This is pretty cool.  When you checked in, they had participants' names printed on little slips of paper.  They gave you your name and a pin and you pinned it on this map of Texas to show where you came from.  The red dot is where the school was held so you can see how far away some people came.  Those slips outside the map?  They are from other states!

I'll share the things I learned in upcoming posts so I can spread the knowledge.

We have two thank you shout outs to give.  The first is to blog commenter JM and his wife.  They are the ones who tipped us to the school just in time to sign up for it.  Thank you both!!!   And of course, we would like to extend a huge thank you to everyone who helped organize and teach the school.

Central Texas Beekeeping Association


  1. what a onderful day! i can't wait to follow your progress!

    1. It will be slow until the later in they year. Well, now that i think about it, I'll be ordering things along the way, tools, suits, hives, smoker, accessories, etc, then of course clearing the spot for them so I guess there will be periodic updates until they arrive. Stay tuned!!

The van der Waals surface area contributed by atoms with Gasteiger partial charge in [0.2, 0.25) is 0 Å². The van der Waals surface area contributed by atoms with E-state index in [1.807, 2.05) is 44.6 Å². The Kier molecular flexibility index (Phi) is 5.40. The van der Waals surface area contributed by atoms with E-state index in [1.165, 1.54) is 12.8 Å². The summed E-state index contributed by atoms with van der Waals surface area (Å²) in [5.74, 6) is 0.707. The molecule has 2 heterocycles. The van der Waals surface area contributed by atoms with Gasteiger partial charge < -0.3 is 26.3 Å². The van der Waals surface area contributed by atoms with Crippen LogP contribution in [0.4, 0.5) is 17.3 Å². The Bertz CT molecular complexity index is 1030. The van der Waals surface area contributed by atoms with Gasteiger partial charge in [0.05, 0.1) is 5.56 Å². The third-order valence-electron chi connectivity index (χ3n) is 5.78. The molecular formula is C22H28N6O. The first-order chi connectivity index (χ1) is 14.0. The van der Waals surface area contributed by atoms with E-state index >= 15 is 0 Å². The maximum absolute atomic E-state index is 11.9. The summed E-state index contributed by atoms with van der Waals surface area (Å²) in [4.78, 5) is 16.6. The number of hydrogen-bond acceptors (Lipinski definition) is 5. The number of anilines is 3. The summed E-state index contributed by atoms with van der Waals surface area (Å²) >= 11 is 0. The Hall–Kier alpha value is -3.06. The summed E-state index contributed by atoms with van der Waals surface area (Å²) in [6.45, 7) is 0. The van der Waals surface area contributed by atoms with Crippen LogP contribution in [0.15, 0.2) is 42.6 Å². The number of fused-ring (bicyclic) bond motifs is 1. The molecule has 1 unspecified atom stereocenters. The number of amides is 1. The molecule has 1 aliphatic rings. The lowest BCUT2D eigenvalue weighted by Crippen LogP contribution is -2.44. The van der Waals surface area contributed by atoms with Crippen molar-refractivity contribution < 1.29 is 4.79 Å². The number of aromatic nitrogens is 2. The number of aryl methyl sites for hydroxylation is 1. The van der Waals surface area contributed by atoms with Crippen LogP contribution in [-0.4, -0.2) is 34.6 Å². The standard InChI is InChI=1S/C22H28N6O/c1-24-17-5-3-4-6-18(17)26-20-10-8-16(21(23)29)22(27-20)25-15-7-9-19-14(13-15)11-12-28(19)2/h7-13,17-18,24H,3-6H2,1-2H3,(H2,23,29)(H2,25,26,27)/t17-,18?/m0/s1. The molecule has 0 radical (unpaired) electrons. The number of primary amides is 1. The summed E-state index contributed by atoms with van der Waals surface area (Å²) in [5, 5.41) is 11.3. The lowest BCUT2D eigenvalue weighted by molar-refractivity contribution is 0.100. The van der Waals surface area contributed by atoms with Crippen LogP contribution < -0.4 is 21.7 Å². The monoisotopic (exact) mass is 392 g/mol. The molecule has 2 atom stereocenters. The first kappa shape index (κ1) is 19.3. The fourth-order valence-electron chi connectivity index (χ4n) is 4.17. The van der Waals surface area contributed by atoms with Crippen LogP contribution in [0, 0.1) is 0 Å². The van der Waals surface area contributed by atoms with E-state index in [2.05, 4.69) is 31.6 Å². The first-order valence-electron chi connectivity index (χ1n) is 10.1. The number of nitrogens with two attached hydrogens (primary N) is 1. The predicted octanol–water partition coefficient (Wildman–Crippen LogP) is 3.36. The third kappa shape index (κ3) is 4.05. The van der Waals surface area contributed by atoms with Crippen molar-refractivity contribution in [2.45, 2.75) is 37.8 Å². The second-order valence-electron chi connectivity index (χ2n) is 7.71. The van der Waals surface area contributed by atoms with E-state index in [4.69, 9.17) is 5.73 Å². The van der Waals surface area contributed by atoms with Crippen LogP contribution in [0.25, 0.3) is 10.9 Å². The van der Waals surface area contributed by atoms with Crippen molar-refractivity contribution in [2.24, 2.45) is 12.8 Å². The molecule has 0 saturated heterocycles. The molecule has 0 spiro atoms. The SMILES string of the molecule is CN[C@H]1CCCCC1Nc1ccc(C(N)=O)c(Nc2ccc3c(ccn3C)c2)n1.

2. I didn't realize that there was a property tax exemption for bee keeping. Is that only in Texas? I have some friends in Pennsylvania that are starting their own hive this year. They've hosted another person's hive for a couple of years since they have a huge garden. Angela is very excited. She is taking classes too.

    1. I'm not sure about other states, but I know, from the class, that in Texas it's only been in the last few years they got it pushed through the legislature. The odd thing is that every county was given their own leeway to make the rules for that county. Our county only requires 5 hives per 5-10 acres. Some counties I found out, wait for this, require 75 (!) hives per 2 acres!!! Crazy huh? Typical government non functioning like it should I suppose. Anyway, I think we can do five hives, of course there is a five year waiting period, you have to have that many years before you can qualify. Good luck!!!